Violence has no linear plot, it’s unlike the police procedurals. The Girl likes to watch as if she’s curled up with a bowl of rice, fried tofu and broccoli. There’s no scene unfolding, we don’t know when the action or inaction starts or ends. There’s no camera zooming and we don’t feel any music pulsing to mark where our attention should turn. For now, the girl just thinks her anxiety and imagination are overactive. She started a new medication a week ago, something something wellness-tron™ her psychiatrist prescribed her. While it’s made her less sad, it’s been giving her random adrenaline rushes. This must be one of them.
Snap Snap Grunt.
She sees two bodies, swaying, stumbling down the train. And behind them, two burly men. Large guns, bigger than she’s ever seen. Not even at her local Walmart. Their eyes are peeled, and one stomps down the train. The other hunts down the platform.
Something has happened. What has happened?
We try to tell ourselves a story to make sense of the chaos. ACAB, ACAB, she mentally chants, as she wonders if these men are brutes, if maybe she should root for these fugitives. At the start of the train — another loud bang.
The people around her, their expressions don’t change. Even though she’s a little frightened, she tells herself to be brave. Or at least, don’t be embarrassing. No one else is leaving. The Girl wonders if she should leave and just walk back to her stop. Don’t be a sheaple. No no, she wants to pick up a sports bra from the Mall. Yes, the Mall, so she can go to yoga class. She images the stretching her hip flexors and sighs,
I am The Girl, and I become The Girl.
I’ve watched her memory tapes more than a hundred times now. It’s almost habitual. I’d stay late every other night, long after the cleaners have meticulously sanitised all the surfaces in our office. In a trance, I’d be carried by the soft scent of cleaning alcohol and nostalgic lemons and squat on the chair with the missing wheel in the 5th-floor basement — where we keep all the archival memory footage.
It’s this time stamp, 15 minutes 32 seconds, that haunts me. When I close my eyes, I can trace her tortoiseshell hair clip, the silver frames, and her nibbled chapped lips. Some nights, I feel like her eyes see me. Right through me and beyond.
There’s a gap at this point in the recording. My team and I have tried to retrieve the footage, but her lens, her eyeballs, start flashing up at this moment. It’s hard to make out exactly what had happened.
We’ve learned that this was one of the main sights of the infection. Something spread at this station that night. We’ve harvested from the brains and eyeballs of those at the train station to piece together a misty timeline. But we’re running out of time.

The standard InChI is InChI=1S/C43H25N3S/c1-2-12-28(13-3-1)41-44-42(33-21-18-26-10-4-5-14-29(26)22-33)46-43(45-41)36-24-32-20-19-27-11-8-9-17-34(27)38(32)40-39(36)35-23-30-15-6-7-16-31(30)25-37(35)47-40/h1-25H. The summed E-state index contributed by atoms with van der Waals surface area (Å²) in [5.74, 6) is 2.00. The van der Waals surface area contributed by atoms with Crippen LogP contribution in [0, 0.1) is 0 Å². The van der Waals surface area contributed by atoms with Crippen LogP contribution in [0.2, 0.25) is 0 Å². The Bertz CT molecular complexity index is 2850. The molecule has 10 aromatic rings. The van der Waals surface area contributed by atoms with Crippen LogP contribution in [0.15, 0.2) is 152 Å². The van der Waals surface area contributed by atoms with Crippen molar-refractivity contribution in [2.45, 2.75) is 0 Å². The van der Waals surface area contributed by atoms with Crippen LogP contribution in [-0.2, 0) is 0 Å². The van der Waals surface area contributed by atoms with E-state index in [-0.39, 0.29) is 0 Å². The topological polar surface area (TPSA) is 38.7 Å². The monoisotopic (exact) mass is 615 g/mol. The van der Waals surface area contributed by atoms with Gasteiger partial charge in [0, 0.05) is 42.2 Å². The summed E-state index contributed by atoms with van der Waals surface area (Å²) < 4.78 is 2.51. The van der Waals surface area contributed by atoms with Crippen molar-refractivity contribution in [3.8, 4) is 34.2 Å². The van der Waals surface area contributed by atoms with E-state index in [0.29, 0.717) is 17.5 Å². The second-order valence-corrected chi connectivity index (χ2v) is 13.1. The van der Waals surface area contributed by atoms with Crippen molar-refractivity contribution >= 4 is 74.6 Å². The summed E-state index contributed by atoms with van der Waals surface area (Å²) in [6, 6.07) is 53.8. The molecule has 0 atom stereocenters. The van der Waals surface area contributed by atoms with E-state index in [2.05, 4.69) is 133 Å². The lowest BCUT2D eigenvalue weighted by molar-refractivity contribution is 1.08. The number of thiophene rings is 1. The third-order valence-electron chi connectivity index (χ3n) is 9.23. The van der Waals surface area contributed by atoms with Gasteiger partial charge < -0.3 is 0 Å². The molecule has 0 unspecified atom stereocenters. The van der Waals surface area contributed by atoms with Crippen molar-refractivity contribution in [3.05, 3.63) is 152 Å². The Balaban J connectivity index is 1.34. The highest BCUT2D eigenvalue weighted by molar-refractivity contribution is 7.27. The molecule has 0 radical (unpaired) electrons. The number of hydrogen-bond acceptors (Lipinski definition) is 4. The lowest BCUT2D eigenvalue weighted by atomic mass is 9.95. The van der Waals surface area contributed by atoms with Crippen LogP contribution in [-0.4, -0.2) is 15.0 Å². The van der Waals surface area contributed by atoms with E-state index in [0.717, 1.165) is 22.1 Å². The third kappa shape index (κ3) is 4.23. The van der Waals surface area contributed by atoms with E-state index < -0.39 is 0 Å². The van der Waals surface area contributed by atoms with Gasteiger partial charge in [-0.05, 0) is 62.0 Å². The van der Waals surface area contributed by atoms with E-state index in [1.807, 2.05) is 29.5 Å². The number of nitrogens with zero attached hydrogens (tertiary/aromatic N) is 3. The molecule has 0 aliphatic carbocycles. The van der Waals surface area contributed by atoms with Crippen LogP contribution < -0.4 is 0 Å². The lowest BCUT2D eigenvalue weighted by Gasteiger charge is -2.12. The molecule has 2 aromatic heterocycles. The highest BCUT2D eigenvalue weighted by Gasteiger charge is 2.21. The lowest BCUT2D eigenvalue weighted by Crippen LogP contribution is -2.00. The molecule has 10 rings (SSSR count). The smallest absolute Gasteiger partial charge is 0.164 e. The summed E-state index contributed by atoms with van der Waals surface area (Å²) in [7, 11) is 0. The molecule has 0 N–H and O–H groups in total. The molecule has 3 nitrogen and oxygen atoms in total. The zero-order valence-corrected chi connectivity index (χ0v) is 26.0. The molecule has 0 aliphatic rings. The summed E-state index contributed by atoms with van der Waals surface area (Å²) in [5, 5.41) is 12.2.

We’ve harvested from the brains and eyeballs of those at the train station to piece together a misty timeline
I fast forward to the final moments left in the brain disk, the dizzy montage-like clips at the Mall. The Girl really wanted to buy her sports bra. I watch her stumble up the escalator, her fingers shaking. She grips tightly, checking her Fitbit. Ten minutes. The Girl thinks about how she must have hit her daily step count now. She can still make her yoga class. Just go to the store, and grab a sports bra.
Based on our calculations, she would have been one of the first carriers of the Central Station Outbreak.
The store’s name is brightly lit up with fairy lights. A charming girl-next-door’s smile is plastered across the front window. The store attendant is nattering away at her, 30% off leggings if she buys two shorts. The Girl nods dumbly, five minutes til her yoga class. She’s going to be late, that’s fine. It’s probably just downward dogs at the start. She doesn’t want to be rude, so keeps mute, listening, listening. At some point, the attendant leaves, and she looks around for a sports bra among the neon soft waffle fabrics. Sports Bra Sports Bra SPortS BrA!
A bright green one commands her attention. She barely flicks at the price tag, just looking for her size. Medium, Medium, Medium ah, Medium! She’s barely holding herself together at this point, she wants to scream, did you not see? Did you not see what they did?
It’s in the changing rooms, at point A, where we see the second major outbreak.
We’re still trying to understand the extent of the shift. Many argue they’re just the same as us. I don’t like calling it a “zombie outbreak.” It diverts the necessary analysis needed on these sites of violence. We only have hazy secondhand recollections, panicked emergency phone calls and these memory banks. I’m asking us to treat these people, our friends, family and acquaintances with empathy. They are still people, don’t you think? Even though there’s something altered about their movements, thought patterns and instincts. Even though we don’t understand why some have been infected to a greater degree than others. We’re still working on figuring out the contagion pattern. But they’re still human.
Just like the Girl. The Girl on the train. Who continues to ride the train. I’m trying to save the girl on the train. I’m trying to save all of us.